'The future belongs to those who create it'

Industry pundits have predicted the demise of creative agencies since the early 90s but, as Kate Magee discovers, global clients value their partners' objective, strategic and creative support more than ever

Mildenhall: 'The future belongs to those who go out and create it, not those who focus on the past'
Mildenhall: 'The future belongs to those who go out and create it, not those who focus on the past'

The conductor of the orchestra. That is the role clients are finding themselves playing as they try to navigate a marketing landscape that is becoming increasingly fragmented.

Getting a plethora of companies – from creative agencies to tech brands – to sing from the same sheet is no mean feat. Nor is understanding how to interpret all the data swirling around and then use it in an appropriate, effective way to help improve engagement with consumers. 

But against the backdrop of the threat of disintermediation and the scramble to create more integrated offers, creative agencies’ fears should be allayed by the fact that clients continue to see them as essential.

Here, three senior global clients explain why agencies are central to their businesses. They also point out how they look to their agencies for objective strategic and creative support. 

Agencies will also be pleased to hear that it is quality content and creativity that are still the most prized assets. 

Airbnb’s chief marketing officer, Jonathan Mildenhall, argues that clients need to stop using research as a "sledgehammer" to smash down creative ideas. 

This follows comments from Keith Weed, the  chief marketing and communications officer of Unilever. In last week’s Campaign, he said: "The added value of great creativity to break through the clutter to get noticed, to reward people, to engage people, to amuse people and to bring people a more personal engagement with brands will become more important."

‘Liberate the creatives’

Jonathan Mildenhall, chief marketing officer, Airbnb

Is the creative agency’s existing business model  broken?
The "creative agency" business model has been broken since the early 90s. As soon as media departments became their own highly successful businesses, people have predicted the demise of the creative agency. 

But I don’t buy that. Marketers need big, disruptive, strategic, culturally smart, storytelling, tech-oriented and data-whispering creators now more than ever before. 

Agencies that lean into innovation and put a premium on recruiting and retaining great talent will do just fine. The most important thing I have learned since joining Airbnb is that the future belongs to those who go out and create it, not those who focus on the past .

What do you see as the biggest challenge for global marketers in the future and how can agencies help?
Across the world, our audiences are avoiding advertising – and I don’t blame them. We all need to commit to liberating the creatives in the industry by using research as a source of strategy or creative stimulus, not a sledgehammer to smash down creative ideas.

We need more intuitive leaders within the industry who understand how and when to use data. This will lead to creative work that our audiences actually enjoy, even share among themselves – which is so much more powerful than having our audiences wanting to skip an ad in five seconds.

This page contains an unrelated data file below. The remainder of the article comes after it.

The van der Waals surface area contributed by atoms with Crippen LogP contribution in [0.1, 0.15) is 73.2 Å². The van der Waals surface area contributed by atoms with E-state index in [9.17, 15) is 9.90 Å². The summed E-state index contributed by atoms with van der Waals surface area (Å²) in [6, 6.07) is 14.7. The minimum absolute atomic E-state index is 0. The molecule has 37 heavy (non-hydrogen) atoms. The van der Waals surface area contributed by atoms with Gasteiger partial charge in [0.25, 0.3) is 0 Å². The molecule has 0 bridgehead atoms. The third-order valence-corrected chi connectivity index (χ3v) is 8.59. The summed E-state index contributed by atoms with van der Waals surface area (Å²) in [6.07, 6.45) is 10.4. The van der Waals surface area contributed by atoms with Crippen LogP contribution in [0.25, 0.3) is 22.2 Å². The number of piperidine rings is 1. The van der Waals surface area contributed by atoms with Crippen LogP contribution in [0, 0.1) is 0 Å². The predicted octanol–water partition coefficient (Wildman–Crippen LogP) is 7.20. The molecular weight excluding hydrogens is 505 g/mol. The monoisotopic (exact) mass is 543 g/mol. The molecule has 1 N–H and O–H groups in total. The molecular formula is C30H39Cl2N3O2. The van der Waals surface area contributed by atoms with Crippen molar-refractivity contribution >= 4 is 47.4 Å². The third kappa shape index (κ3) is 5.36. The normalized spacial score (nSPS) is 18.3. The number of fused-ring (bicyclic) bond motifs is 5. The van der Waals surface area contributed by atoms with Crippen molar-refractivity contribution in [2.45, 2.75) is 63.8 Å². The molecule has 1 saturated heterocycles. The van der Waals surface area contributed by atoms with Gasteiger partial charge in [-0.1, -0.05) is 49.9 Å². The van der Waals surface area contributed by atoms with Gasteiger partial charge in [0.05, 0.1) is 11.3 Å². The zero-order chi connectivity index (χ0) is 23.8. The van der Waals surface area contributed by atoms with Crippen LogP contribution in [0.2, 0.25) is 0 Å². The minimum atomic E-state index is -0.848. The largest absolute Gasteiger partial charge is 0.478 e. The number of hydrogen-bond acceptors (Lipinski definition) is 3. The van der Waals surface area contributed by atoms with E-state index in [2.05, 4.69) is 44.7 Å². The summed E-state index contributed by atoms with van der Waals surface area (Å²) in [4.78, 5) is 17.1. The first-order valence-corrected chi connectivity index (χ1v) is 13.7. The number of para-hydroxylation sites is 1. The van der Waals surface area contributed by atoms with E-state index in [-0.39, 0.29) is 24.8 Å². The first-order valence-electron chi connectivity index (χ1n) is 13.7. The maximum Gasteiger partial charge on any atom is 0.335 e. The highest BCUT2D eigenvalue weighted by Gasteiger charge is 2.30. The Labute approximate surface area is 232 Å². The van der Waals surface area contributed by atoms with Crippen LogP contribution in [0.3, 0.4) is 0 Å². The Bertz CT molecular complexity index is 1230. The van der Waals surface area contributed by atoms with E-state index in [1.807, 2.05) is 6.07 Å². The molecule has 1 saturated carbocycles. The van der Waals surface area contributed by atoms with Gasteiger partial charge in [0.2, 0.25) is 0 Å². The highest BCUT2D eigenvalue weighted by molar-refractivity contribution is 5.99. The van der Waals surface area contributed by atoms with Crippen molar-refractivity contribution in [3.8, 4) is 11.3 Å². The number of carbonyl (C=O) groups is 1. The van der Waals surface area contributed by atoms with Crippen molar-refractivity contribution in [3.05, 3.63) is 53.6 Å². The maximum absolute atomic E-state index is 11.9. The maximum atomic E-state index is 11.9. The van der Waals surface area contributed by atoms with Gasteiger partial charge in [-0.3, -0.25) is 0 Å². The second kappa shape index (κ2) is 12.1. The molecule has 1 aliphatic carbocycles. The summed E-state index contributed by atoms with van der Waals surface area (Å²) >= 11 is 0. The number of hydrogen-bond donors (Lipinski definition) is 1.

‘The future is creating customer experiences’

Amanda Rendle, global head of marketing, HSBC

How has the role of a client changed?
We are playing a bigger role in orchestrating how the agencies work together. The client has to be a lot more adept at understanding where to go to get things. 

A client has to broker the relationship between tech and creative. For example, I talk directly to financial technology businesses, Google and LinkedIn because the relationship is changing. 

Where is the industry headed?
The future of marketing is about the experiences you can create for customers online. This involves looking at the marketing team. We may have 20 people currently working on campaigns but perhaps five of them should be working on user experience instead. 

It’s tough for agencies at the moment. I love my agencies but nobody has a global solution. However, we will always need them because agencies have the freedom to be creative without the constraints of our business model – they don’t have baggage. You want them to be a critical friend.

‘Quality matters the most’

Garbhan O’Bric, global brand director, Baileys

Is the creative agency’s existing business model  broken?
There is a need to evolve the model – agencies are nothing more than a reflection of the challenge of the day. But they absolutely will evolve, just like the great brands. How we will do it? Who knows? We are all in that space, figuring it out. 

There is no doubt that if we are going to satisfy this insatiable appetite for content – for not much money – we are going to have to flip the model. Budgets are not going to increase overnight. At the same time, the thing that matters most is quality, and it will be at an ever-greater premium in the future.

I would far prefer to have one piece of content that cut through, was enjoyed and celebrated than 100 hours of something that no-one saw. The uncompromising principle is quality.

What do you see as the biggest challenge for global marketers in the future and how can agencies help?
We’re living in an age of apathy. If brands do things that interest people and add value, they will be rewarded by attention. The only way to get there is the fusion of data and creativity. However, given the avalanche of data that exists, trying to disseminate what the trends are is less easy. We need agencies to help us navigate the landscape. The best agencies have the ability to guide us strategically. What you are looking for in an agency is a partner. 


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